In Colombia’s congressional elections in early March, the name the Patriotic Union appeared on ballot sheets for the first time in over a decade. It is a name that carries a heavy historical burden, evoking memories of a political party whose tragic history casts a long shadow over Colombia’s civil conflict – and whose remarkable rebirth now hangs in the balance.
The first incarnation of the Patriotic Union (Union Patriotica or UP) was extinguished when the state removed its legal status as a political party in 2003 after membership was whittled down to a handful of activists, and the party could barley muster 50,000 votes in elections.
The signing of the UP’s death warrant was little more than legally ratifying the success of a bloody “political genocide.” By that time, thousands of UP leaders, activists and supporters had been murdered by right-wing paramilitaries, corrupt members of the security forces and drug traffickers, who saw the party as the civilian face of the guerrillas of the Revolutionary Armed Forces of Colombia (FARC).
In 2013, the UP’s legal status was returned after a long campaign for recognition by those who survived the bloodshed and wanted to keep alive not only the memory but also the political hopes and dreams of those that did not.
However, the UP only secured just over 99,000 votes in elections – well below the requirement for a party to retain legal status – and members now face an anxious wait as the government decides whether to clip the wings of this political phoenix after its first tentative flight.
The UP was founded in 1985 as a result of negotiations between the FARC and the Colombian government. It was conceived as a political vehicle for the FARC, enabling them to participate in democratic politics during a ceasefire.
The party’s impact at the ballot boxes was immediate, winning seven seats in congress, 24 seats in state congresses, and 275 council seats in elections coming just a year after the UP was launched. In presidential elections, the UP candidate finished a distant fourth but still secured a record number of votes for a leftist party in Colombia.
However, while many voters saw a new democratic left electoral alternative, the FARC’s many enemies saw guerrillas in civilian clothing.
At that time, the right-wing paramilitary counter insurgency movement in Colombia was gathering pace, instigated by local elites and drug traffickers tired of the FARC’s kidnappings, extortion and harassment, and supported by the Colombian security forces. For these groups, the UP was the FARC’s soft, unarmed underbelly.
“There were threats from the beginning,” said Beatriz Zuluaga, whose husband Pedro Luis Valencia was elected a UP senator in 1986. “He had to leave the house and hide, he had permanent bodyguards.”
In 1987, Valencia was murdered in their home, shot 42 times by gunmen. By the time the UP was disbanded thousands more had died – 2,000 to 3,000 by most estimates, in excess of 5,000 by the UP’s own count. Among the dead were two presidential candidates, eight congressmen, 13 state deputies, 70 councilors and 11 mayors.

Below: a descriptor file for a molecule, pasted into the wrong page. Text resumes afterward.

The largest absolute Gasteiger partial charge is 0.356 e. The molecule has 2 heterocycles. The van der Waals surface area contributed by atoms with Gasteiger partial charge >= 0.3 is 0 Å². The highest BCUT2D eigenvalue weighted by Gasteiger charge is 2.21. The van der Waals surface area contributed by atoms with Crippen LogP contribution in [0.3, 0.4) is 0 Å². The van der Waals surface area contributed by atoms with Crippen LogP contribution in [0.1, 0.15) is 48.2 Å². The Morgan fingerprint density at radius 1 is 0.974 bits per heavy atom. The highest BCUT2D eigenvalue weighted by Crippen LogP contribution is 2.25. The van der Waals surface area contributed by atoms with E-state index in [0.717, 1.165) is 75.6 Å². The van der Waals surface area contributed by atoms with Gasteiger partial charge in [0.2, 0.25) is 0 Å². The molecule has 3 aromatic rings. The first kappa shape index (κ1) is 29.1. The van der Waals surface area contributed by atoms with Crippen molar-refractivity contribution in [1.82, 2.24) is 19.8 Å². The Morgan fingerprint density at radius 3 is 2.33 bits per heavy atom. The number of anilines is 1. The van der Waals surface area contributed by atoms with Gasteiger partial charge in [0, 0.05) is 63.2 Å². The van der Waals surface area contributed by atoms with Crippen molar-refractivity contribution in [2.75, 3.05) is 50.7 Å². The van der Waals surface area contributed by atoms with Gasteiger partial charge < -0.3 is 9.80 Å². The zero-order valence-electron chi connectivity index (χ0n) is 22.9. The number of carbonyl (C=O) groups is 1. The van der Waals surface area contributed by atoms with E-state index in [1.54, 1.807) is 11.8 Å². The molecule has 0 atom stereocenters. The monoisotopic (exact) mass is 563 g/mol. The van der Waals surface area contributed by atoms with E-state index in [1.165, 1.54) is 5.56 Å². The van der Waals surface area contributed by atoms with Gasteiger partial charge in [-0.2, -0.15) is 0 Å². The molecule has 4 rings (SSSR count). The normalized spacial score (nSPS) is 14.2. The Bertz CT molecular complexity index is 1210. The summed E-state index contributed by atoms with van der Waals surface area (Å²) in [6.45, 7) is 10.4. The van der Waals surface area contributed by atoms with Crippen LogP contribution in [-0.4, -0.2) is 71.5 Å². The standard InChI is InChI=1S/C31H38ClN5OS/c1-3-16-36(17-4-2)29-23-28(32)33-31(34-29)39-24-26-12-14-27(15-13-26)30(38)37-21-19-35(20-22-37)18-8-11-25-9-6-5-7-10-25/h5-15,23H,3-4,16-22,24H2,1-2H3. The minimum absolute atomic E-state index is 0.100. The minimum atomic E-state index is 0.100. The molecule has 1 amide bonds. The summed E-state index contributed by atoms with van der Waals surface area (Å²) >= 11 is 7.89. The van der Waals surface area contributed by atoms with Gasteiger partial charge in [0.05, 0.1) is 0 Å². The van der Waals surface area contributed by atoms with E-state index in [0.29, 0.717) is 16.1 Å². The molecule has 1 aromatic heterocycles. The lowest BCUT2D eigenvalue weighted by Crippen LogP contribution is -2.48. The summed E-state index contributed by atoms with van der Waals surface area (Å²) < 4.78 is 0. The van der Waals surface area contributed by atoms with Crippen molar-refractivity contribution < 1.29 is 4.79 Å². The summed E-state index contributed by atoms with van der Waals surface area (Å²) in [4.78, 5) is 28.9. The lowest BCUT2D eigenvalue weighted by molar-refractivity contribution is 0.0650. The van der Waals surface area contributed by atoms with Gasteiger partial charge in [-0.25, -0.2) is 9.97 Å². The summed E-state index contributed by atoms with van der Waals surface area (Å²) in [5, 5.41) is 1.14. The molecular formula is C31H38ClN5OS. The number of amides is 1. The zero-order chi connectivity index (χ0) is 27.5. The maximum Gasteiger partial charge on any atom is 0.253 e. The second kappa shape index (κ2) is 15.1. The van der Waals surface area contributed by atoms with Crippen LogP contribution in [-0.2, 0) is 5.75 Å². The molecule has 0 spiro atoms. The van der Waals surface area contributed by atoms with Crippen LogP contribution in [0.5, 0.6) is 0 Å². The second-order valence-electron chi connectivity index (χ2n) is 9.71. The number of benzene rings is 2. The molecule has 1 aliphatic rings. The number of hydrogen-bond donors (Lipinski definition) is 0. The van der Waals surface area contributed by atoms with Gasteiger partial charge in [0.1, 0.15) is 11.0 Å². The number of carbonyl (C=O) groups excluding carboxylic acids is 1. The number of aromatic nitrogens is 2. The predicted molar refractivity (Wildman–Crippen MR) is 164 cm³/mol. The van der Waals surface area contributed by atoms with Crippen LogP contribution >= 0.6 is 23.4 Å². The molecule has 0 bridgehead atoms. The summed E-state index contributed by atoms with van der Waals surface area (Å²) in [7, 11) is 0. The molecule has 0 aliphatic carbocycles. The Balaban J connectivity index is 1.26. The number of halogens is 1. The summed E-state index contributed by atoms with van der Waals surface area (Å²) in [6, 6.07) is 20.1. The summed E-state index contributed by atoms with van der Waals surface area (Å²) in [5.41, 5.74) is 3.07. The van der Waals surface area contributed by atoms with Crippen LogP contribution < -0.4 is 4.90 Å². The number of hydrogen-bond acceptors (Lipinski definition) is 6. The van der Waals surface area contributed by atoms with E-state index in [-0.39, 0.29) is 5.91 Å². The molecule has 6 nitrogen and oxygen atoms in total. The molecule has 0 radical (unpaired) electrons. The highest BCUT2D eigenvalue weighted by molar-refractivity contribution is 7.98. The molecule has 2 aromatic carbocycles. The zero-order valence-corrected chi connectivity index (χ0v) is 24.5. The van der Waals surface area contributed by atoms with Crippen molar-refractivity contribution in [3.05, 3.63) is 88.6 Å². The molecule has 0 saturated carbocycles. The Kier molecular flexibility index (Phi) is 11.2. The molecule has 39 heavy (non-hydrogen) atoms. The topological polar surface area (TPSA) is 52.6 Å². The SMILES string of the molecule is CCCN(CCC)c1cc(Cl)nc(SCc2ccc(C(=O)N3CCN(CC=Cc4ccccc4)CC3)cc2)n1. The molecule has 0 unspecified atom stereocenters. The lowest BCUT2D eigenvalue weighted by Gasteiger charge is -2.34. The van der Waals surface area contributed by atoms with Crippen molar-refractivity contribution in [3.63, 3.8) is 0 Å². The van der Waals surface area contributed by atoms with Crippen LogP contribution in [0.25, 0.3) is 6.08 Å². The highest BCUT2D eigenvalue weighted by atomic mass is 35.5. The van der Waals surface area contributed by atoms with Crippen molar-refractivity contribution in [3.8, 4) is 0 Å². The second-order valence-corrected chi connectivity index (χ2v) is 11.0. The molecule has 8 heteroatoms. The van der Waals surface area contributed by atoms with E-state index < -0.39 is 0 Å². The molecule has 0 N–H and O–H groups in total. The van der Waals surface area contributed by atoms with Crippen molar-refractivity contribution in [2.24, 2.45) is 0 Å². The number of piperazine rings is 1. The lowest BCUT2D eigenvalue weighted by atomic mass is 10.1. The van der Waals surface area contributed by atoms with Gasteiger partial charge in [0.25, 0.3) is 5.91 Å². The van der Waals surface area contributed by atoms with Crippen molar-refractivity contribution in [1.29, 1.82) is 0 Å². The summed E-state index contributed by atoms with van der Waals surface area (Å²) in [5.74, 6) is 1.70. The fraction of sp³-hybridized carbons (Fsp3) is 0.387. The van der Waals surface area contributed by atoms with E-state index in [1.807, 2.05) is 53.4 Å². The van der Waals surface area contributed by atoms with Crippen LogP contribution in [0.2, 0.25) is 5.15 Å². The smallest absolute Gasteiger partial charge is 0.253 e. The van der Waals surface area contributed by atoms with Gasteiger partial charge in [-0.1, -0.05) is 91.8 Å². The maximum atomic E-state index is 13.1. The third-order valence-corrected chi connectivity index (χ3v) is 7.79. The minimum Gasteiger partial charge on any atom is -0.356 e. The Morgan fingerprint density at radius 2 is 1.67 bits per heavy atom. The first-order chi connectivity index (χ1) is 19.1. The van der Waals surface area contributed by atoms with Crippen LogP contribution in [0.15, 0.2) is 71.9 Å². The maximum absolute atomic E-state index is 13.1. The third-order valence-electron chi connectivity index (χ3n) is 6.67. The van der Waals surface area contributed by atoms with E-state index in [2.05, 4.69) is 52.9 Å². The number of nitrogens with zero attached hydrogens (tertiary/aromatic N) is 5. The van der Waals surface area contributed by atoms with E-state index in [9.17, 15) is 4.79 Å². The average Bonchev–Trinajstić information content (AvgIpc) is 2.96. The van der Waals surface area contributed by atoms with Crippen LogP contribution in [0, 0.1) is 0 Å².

Thousands more fled into exile. Among them was Zuluaga, who took her family to Cuba when the attacks continued after her husband’s death and her young daughter was left with shrapnel in her leg when they were attacked with explosives.
As was the case for many of the exiles, while Zuluaga and her family could escape the danger, they could never escape the memory of what happened. “From when my son was six years old, he would say, ‘the day they killed my dad, they killed me,’” said Zuluaga. “He would repeat it like an obsession.”
On their return to Colombia 11 years on, Zuluaga’s son committed suicide.
While UP activists were being buried nearly daily, the peace process that created the party spluttered and died. The FARC refused to discuss disarmament and it became clear they viewed the UP not as a way to transition out of arms and into politics, but as the opening up of a political front as part of a coordinated military strategy – the “combination of all forms of struggle.”
The guerrillas and the UP eventually became estranged, with a moderate faction under the leadership of Bernardo Jaramillo distancing the party from the armed insurgency and appealing to a broader, more moderate base. However, Jaramillo’s moderacy was not enough to save his life, and in 1990 he was murdered in an airport by a teenage assassin acting on the orders of paramilitary warlords.
Four years later, the last UP member to stand in congress, Manuel Cepeda, was gunned down in a Bogota street. The party slid into obscurity and ultimately, legal death, while the war between the FARC and the state intensified.
The extermination of the UP has haunted Colombia ever since. The FARC have pointed to the thousands of deaths as evidence they cannot safely participate in unarmed politics, while their opponents have pointed to the rebels’ use of the UP in tandem with a military strategy as evidence they do not want to participate in unarmed politics.